Purple

Purple

Porphyrophila – Purple Passion

Why purple? I grew up mostly being dressed in navy blue by my mother – it was her favourite colour, yet also was not blue for boys, and I was being raised one? After a school non-uniform day dressed by my mum in stripey tee-shirt resulted in a severe ribbing I was keen to wear mostly black without any Goth pretensions for the next 25 years. It was slimming after all, but at 9 stone that was not the reason. Instead, I feared that if I ever wore colour, particularly anything pink, purple or pastel, I would be outed as feminine or queer. Funny that my father’s favourite shirts were pink!

After coming out I went through a whole spectrum of colour, feeling gloriously liberated, I wore browns and golds, pinks and pastels, finally settling on purple as my colour of choice. I love its combination of pink and blue, rich depth and royal roots. I could mix it with turquoise and teal which had become my favourite blues and with hot fuchsia pink which had replaced all the other pink shades in my world.

Keep Calm and be PurpleWearing and carrying purple so much led me being known as “purple Katy”, as opposed to the illustrator Purple Ronnie!

My love of purple, and indeed now all colours except perhaps orange and navy blue, led to me organising my Pinterest  boards by colour, suiting the arrangement of my colour coded house too. One is, of course, dedicated to Porphyrophiliac purple love.

Historically, pink and blue rather than being gendered as we annoyingly still see them now, were, if anything, reversed.  Pink used to be masculine, full blooded, halfway to red. Blue, was effeminate, soft, sky and gentle. Victorian children might be dressed accordingly or wear ribbons in their long hair, pink for boys, blue for girls.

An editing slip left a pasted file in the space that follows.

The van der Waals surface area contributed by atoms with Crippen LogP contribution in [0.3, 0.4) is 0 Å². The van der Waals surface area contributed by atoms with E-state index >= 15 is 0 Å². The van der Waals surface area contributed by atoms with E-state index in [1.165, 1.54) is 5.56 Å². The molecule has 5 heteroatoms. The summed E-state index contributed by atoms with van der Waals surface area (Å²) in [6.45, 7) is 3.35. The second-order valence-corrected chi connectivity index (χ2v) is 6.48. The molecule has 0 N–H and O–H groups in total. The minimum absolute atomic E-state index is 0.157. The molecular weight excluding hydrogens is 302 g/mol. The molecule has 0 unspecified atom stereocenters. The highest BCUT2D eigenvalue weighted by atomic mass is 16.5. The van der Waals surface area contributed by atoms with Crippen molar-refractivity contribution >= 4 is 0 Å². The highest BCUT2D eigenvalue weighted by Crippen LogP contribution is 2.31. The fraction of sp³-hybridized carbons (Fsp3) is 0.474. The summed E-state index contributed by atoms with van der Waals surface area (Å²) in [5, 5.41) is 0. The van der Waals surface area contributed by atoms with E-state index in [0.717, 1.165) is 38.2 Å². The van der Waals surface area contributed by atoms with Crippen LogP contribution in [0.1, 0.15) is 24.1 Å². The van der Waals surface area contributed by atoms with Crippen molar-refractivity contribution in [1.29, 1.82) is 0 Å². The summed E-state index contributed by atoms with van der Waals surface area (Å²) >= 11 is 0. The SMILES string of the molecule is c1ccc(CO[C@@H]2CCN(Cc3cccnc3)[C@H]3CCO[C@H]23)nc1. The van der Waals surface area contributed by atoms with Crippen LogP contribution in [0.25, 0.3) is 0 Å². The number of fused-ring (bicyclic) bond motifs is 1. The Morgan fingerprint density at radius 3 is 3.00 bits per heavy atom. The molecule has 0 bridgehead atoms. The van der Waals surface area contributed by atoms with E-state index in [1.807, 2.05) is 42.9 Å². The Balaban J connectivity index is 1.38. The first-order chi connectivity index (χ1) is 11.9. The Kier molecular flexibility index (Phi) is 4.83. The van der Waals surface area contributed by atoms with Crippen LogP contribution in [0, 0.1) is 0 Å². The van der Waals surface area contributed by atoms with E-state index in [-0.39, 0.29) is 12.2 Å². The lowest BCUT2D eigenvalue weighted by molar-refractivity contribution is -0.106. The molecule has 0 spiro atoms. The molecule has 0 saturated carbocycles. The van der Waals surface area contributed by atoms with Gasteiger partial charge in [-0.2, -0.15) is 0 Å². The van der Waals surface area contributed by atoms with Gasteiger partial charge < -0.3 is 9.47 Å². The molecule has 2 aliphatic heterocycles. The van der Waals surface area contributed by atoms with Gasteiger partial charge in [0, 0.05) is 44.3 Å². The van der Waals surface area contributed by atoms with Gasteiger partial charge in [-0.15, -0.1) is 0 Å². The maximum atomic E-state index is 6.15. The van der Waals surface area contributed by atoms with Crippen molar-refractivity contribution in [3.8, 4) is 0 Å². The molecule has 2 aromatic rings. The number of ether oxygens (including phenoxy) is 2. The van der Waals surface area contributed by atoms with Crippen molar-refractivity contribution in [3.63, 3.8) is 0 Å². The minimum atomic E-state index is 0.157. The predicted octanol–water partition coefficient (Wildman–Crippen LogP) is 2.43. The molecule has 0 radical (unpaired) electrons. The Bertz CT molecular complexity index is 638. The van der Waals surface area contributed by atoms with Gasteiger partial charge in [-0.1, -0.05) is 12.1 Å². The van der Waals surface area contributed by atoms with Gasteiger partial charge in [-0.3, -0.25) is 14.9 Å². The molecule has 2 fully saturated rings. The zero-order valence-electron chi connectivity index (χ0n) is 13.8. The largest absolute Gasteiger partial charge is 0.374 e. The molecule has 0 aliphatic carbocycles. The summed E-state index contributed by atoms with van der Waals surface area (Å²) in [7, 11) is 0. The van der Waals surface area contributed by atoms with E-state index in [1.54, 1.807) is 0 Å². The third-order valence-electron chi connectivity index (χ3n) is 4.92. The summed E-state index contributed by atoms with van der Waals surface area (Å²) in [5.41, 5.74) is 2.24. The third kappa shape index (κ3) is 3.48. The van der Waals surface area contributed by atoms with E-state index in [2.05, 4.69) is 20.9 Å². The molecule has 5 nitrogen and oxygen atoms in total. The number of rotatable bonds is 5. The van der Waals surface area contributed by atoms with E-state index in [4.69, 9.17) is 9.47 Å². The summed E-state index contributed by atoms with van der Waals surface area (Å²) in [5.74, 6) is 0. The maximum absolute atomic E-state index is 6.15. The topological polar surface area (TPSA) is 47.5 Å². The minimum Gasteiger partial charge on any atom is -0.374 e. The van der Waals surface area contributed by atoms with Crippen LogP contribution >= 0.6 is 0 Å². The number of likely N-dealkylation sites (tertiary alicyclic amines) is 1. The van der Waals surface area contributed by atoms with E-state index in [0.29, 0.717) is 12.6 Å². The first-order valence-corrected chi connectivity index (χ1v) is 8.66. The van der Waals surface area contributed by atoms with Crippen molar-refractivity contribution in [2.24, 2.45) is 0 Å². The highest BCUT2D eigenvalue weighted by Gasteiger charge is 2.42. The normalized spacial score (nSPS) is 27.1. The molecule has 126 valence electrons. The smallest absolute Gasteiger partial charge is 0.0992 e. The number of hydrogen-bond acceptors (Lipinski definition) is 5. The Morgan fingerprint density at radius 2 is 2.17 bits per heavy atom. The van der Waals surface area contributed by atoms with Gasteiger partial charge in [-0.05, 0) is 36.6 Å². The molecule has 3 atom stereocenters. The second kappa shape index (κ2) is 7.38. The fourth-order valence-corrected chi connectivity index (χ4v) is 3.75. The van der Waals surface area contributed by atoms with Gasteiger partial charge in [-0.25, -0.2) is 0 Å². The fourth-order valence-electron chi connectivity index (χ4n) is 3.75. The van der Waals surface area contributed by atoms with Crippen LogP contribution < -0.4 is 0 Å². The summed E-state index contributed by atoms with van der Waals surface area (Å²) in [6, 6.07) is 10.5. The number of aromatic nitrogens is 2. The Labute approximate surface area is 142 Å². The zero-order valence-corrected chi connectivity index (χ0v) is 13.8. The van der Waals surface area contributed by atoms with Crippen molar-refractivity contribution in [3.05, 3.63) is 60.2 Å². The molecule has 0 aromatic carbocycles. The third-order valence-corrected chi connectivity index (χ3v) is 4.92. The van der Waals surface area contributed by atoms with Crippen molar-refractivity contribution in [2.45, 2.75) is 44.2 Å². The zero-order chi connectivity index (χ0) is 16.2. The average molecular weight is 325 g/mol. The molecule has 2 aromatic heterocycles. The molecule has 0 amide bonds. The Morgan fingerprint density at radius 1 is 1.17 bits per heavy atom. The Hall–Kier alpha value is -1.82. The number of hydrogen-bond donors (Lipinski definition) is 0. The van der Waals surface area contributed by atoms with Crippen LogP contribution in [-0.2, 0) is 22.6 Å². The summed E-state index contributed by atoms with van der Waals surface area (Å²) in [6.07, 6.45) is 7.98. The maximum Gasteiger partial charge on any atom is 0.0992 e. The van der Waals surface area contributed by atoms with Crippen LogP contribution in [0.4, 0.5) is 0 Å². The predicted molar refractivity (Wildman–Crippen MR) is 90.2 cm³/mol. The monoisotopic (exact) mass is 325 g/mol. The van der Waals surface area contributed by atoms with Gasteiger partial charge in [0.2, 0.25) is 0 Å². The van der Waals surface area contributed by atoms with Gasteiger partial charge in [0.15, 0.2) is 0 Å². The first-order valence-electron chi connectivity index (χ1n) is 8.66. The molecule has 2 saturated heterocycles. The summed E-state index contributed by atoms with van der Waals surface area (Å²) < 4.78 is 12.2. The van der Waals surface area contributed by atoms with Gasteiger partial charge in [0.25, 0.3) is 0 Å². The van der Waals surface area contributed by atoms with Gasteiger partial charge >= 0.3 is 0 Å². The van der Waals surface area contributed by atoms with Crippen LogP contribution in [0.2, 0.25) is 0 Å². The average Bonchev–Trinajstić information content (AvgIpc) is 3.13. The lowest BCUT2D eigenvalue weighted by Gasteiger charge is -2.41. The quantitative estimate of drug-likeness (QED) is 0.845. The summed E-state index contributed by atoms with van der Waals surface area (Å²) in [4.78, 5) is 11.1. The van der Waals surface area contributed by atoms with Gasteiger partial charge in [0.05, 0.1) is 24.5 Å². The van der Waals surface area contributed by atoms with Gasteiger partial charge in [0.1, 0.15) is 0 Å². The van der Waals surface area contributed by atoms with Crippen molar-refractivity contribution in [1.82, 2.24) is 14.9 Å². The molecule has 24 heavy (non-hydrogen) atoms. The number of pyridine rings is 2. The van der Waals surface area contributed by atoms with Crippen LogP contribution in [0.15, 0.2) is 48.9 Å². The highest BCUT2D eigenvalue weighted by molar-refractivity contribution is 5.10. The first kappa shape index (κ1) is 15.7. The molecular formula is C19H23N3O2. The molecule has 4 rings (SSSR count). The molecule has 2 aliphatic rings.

Back in the 1900s, the Women’s Journal explained it thus: “That pink being a more decided and stronger colour, is more suitable for the boy, while blue, which is more delicate and dainty, is prettier for the girl.” DressMaker magazine agreed. “The preferred colour to dress young boys in is pink. Blue is reserved for girls as it is considered paler, and the more dainty of the two colours, and pink is thought to be stronger (akin to red).” Even in 1925, in the Great Gatsby novel, a man in a pink suit meant simply that he might not be a member of the intellectual elite rather than that he was effeminate.

Don’t erase the rainbow and make it just about pink or blue,
Boy or girl. We are every shade, any of a hundred hue.

We shouldn’t have to choose soft or hard, pink or blue,
Girl or guy. It’s about just being me and simply you.

Caucasian boys are all pink and girls at Oxford – blue,
What matters is not what we wear but being true.

Lighten up, and see through the prism not only red and blue,
But yellow and green, sat in between, violet too.

Orange came later, and indigo joined right after blue,
But pink never made it or broke through.

Have you ever stopped to think, that in light, pink is part blue,
Mixed with red, and no wavelength of its own to view.

Toys, clothes, gender – If you are stuck on pink or blue,
Isn’t it about time to change your world-view?

Pink or Blue? Just be you! Katy J Went ©2014

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